Like countless athletes of the past, community leaders on Monday morning took to Lompoc High School's track and field in a six-person, 400-meter relay race to this time commemorate a yearslong project realized.

The new Lompoc Community Track & Field at Huyck Stadium, which boasts nine rubberized lanes and an exercise zone completed in June 2020 alongside a state-of-the-art turf field, was finally put to the test.

One by one, relay participants took to their marks in unison. Kicking off the celebratory race, Ashley Costa, executive director for Lompoc Valley Community Healthcare Organization — the organization that initiated the campaign in 2017 based on its mission to promote healthy living — dashed off to pass the baton to Mayor Jenelle Osborne, who stood ready to finish her leg of the race.

One full lap was completed by participating runners who also included Gary West, athletic director at Cabrillo High School; Claudia Terrones, athletic director at Lompoc High School; Tommy Speidel, executive director of Lompoc and Santa Ynez Valley YMCAs; and Bree Valla, deputy superintendent of the Lompoc Unified School District.

"This is amazing," Osborne said. "This is exactly what both Ashley and Doug [Sorum] said — the community deserves this. It gives the public an opportunity to come out and utilize the facility and feel they have a safe place to walk and exercise and socialize."

The Lompoc Unified School District, which owns the nearly $4 million dollar facility dedicated for public use, has entered into a possible long-term partnership with the city of Lompoc after the City Council on March 16 unanimously approved a memorandum of understanding.

Costa, who graduated from Lompoc High School in 2005, said for her the project is personal.

032921 Community Track 02.JPG

Guests including, front row, left to right), Tom Blanco, Lompoc Mayor Jenelle Osborn, Ashley Costa and Ginger Salazar cut a ceremonial ribbon officially dedicating the Lompoc Community Track & Field at Huyck Stadium on Monday.

"I remember my graduation day; graduation day takes place here," Costa said. "And it's such a big deal. I remember walking down the rough, red track and getting dirty. Walking across the dirt you couldn't wear high heels because they didn't want you to sink in — and even still, we loved it."

For Costa, Lompoc pride runs deep. 

"For me, it feels good to be able to invest in something that helped me develop," she said, remembering her days as a Lompoc High student. "This was such a big piece of my story — everyone remembers high school and high school graduation. It feels really great to give back. This belongs to Lompoc."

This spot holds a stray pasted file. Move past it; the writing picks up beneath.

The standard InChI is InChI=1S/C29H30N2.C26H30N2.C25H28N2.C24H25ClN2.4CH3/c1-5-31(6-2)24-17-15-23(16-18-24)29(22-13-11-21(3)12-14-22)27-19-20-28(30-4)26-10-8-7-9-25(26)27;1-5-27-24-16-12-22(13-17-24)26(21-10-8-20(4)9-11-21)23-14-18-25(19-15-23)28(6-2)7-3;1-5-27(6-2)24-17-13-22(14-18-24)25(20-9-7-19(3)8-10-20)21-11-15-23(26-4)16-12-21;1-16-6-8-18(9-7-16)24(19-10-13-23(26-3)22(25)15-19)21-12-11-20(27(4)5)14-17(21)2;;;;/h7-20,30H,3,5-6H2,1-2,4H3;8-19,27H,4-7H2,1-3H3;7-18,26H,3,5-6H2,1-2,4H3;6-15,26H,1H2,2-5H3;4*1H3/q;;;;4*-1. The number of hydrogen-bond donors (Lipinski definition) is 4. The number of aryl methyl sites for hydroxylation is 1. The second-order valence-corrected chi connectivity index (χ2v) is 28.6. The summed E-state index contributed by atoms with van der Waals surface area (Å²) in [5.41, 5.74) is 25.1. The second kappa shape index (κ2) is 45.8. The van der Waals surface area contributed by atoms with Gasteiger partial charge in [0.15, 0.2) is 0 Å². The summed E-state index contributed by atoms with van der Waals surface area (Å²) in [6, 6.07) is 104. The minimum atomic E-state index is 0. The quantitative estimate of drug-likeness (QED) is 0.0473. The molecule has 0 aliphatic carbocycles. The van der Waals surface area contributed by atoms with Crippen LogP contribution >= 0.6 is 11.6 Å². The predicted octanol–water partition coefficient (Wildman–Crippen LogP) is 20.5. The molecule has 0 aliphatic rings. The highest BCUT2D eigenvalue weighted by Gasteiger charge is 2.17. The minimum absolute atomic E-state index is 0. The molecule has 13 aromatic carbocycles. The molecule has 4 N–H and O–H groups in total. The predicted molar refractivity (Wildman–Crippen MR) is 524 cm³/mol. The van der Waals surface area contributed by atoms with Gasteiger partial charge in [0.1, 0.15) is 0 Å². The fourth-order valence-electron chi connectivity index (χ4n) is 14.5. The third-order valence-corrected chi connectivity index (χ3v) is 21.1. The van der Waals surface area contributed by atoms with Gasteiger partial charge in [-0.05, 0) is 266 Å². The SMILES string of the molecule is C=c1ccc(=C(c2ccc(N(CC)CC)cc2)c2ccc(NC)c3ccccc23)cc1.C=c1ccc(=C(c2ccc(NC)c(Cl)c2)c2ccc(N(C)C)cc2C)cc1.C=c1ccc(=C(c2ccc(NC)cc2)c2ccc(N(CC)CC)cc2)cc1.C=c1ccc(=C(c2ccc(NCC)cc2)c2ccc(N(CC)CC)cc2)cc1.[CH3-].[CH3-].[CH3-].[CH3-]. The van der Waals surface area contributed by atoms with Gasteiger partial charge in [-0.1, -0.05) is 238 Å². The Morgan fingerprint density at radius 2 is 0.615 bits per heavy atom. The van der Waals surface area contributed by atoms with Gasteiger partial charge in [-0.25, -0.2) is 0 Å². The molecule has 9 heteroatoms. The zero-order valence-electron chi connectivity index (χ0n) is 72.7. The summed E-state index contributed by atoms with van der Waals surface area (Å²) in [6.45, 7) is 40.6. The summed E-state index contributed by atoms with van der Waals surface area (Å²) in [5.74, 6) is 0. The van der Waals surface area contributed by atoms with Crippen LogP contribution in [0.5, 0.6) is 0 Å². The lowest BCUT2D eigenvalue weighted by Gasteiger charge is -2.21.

Caitlin Boyle, co-owner and operator of CrossFit Ohana in Lompoc, and her 12-year-old daughter, Taylor Savella, both took a few laps around the new track and tried out the exercise stations located in the fitness zone.

"We're here as community support," Boyle said. "I think that Lompoc totally deserves this. It's a very fit, sporty community, so I think a lot of people are going to enjoy it."

Boyle's daughter, Taylor, who is a volleyball player, said that after running the new track she is now considering taking up the sport of track and field.

"It's really bouncy," she said, referring to the rubberized material, "and really fun to run on."

Lompoc Recreation Manager Mario Guerrero Jr. said plans already are in the works to roll out additional sports programming that includes adult soccer and kids' flag football.

"We're really excited," Guerrero noted.

Lompoc Community Track & Field campaign co-chair and current Lompoc school board member Tom Blanco, who in 2019 wrapped up a nearly four-decade career as an athletic trainer and educator at Lompoc High, said he is proud to witness such an important project completed after many years of discussion and delays. 

According to Blanco, the new track is guaranteed for 10 years and the field eight years, possibly longer if proper care is taken. The hope is to eventually pass a bond to cover ongoing maintenance costs, he said.

When the Braves hit the football field for the first time this season on March 19 in a faceoff against Santa Ynez Valley High School, Blanco said spectators were socially distanced due to COVID-19 protocols. He sat in the bleachers, in a corner away from everyone. 

"I'm glad I did because I had a lump in my throat," he said. "Seeing kids on the field was just really, really, heartwarming."

Lisa André covers lifestyles and local news for Santa Ynez Valley News and Lompoc Record. 

1
0
0
0
0